Modern electronics offer a variety of options for the audio enthusiast who demands only the best for their home stereo system. It might be simple enough for anyone to play a song with their laptop, tablet, or smartphone, but a real audiophile recognizes the difference in quality when using a designated sound system. A great system can play music from a variety of sources, but the turntable is time tested and proven as one of the best music sources. Turntables do, however, require a bit of occasional maintenance and proper setup, including proper use of the headshell which can be either fixed or removable.
With older turntables, or record players as they were called at the time, headshells were all removable. Later, and especially during the 1980’s when cassettes were popular, the trend switched to fixed heads. People felt convinced that fixed heads were more stable and provided both rigidity and a better electronics connection to send the sound from the record to the stereo system and out to the room through the speakers. Unfortunately, many manufacturers didn’t change their basic engineering design but rather crimped or glued the traditional removable headshell into place which essentially gave it the disadvantages of both design styles without providing the advantages of either.
Ease of Use and Adjustment
The main advantage of the removable headshell is that it allows for easy maintenance and upgrades for the turntable. Since the cartridge is mounted and aligned to the headshell by screws, but is still removable, you can acquire more headshells and mount different cartridges, easily changing them out for one another. The allows you to quickly change up the sound profile without the hassle of removing and remounting the cartridge in the case of fixed arms. There are also slight adjustments which can be made to the weight and balance of the shell, essentially duplicating what people in the 1970’s did by placing a penny on the headshell to weigh it down and give the needle better contact to the record.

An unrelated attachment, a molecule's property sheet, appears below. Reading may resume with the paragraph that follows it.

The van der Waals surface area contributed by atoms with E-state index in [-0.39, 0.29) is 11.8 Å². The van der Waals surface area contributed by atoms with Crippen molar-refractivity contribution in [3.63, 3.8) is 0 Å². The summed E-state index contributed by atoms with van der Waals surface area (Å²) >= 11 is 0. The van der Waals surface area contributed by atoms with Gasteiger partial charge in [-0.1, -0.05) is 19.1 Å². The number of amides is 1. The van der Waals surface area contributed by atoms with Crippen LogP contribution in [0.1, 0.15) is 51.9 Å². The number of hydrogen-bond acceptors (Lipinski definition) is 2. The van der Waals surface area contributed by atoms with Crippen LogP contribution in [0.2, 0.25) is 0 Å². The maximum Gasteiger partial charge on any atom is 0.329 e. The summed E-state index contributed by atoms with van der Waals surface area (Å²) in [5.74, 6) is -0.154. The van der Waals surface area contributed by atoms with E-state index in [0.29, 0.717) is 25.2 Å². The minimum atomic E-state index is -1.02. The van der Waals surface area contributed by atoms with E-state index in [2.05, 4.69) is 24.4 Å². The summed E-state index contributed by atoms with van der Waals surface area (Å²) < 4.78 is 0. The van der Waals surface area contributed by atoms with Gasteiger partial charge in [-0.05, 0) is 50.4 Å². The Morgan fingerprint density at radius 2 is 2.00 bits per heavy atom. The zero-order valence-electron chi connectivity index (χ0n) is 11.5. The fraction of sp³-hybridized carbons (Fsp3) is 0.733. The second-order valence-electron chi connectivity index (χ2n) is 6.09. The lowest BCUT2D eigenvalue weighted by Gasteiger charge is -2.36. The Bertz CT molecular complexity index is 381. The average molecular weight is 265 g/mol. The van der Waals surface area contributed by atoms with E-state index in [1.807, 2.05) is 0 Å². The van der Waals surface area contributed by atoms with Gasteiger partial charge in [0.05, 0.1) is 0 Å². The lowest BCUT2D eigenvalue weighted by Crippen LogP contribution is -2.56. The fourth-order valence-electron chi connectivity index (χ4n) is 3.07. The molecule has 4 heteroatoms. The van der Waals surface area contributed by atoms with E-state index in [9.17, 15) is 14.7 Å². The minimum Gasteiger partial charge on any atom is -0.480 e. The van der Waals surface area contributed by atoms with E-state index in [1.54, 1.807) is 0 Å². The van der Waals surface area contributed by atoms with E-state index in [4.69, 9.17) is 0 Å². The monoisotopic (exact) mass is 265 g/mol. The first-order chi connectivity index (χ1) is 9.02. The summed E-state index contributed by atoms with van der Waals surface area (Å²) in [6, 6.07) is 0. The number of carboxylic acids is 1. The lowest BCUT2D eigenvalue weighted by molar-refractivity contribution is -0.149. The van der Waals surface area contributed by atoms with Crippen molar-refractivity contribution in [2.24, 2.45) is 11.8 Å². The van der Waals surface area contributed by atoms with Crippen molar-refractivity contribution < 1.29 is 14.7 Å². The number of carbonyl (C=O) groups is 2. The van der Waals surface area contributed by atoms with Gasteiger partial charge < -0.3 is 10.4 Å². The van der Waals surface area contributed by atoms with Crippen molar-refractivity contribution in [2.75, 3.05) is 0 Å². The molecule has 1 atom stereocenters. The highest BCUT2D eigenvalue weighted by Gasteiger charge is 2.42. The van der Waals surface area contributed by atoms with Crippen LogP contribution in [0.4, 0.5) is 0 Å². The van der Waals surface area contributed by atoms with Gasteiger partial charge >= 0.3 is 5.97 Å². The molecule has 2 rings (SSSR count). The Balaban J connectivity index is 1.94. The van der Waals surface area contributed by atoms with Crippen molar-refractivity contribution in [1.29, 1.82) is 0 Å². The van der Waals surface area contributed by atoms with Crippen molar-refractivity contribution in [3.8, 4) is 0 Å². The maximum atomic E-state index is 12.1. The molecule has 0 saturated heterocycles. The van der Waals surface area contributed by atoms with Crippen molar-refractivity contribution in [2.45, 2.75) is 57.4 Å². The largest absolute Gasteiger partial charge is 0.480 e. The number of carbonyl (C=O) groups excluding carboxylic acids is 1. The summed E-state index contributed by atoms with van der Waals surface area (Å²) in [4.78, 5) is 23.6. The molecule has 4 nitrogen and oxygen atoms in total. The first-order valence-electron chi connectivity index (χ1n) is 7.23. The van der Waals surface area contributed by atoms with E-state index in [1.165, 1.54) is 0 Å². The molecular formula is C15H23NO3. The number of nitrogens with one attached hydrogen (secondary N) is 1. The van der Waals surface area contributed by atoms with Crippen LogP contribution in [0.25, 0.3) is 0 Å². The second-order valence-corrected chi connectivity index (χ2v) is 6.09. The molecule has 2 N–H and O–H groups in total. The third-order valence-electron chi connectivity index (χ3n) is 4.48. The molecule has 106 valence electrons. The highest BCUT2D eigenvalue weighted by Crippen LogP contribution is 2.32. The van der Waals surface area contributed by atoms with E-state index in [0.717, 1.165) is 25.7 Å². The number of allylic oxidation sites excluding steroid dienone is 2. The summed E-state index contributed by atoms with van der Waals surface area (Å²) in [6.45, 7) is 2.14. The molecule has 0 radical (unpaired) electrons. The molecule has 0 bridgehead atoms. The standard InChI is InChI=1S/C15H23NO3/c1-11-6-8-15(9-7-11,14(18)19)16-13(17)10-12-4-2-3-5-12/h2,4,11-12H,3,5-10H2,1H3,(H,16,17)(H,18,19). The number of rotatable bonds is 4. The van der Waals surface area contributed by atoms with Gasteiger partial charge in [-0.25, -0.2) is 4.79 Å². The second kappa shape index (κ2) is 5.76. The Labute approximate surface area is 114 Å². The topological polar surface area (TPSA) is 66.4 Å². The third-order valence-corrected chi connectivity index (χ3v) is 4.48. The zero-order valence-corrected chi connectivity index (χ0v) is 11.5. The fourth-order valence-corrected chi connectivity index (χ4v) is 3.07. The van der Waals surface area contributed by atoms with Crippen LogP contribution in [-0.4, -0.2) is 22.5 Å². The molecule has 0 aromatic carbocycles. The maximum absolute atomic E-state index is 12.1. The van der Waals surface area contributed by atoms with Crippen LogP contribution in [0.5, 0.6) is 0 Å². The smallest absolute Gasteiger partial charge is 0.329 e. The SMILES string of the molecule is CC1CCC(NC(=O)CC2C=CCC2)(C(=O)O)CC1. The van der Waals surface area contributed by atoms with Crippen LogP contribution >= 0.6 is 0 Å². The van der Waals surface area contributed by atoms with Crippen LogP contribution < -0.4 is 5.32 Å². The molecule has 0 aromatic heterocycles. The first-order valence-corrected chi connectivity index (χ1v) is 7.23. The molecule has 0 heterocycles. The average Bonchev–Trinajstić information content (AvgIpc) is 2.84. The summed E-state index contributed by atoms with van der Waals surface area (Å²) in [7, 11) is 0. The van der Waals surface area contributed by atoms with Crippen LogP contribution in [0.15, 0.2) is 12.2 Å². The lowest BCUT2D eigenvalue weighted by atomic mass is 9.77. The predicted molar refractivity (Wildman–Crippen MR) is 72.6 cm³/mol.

Rigidity and Connection
Many music enthusiasts claim the disadvantage of the removable headshell is that it isn’t as rigid as a fixed head, which in turn prevents it from being as stable and providing the same quality of music. Such a statement is arguable at best, or misinformed at worst. The fact is, someone who has had a high quality fixed head turntable and is only familiar with generic or poor quality turntables with removable headshells is going to favor the fixed style. Likewise, someone who has experience with a great quality removable headshell is going to have such a preference. Such concepts are based on personal experience rather than factual statistics, as the fact remains that either style can potentially be “better” than the other when comparing different levels of manufacturing quality.
The fact is, a great quality turntable is going to work toward building a great home stereo system. There are enough advantages to a removable headshell to convince most audio enthusiasts that it is the better choice. Then again, there are always going to be situations in which such traditional wisdom isn’t the case, or people who use their equipment differently and find what works for other people might not be their personal solution. The final answer comes down to what your needs are to determine which turntable will work best for your situation.
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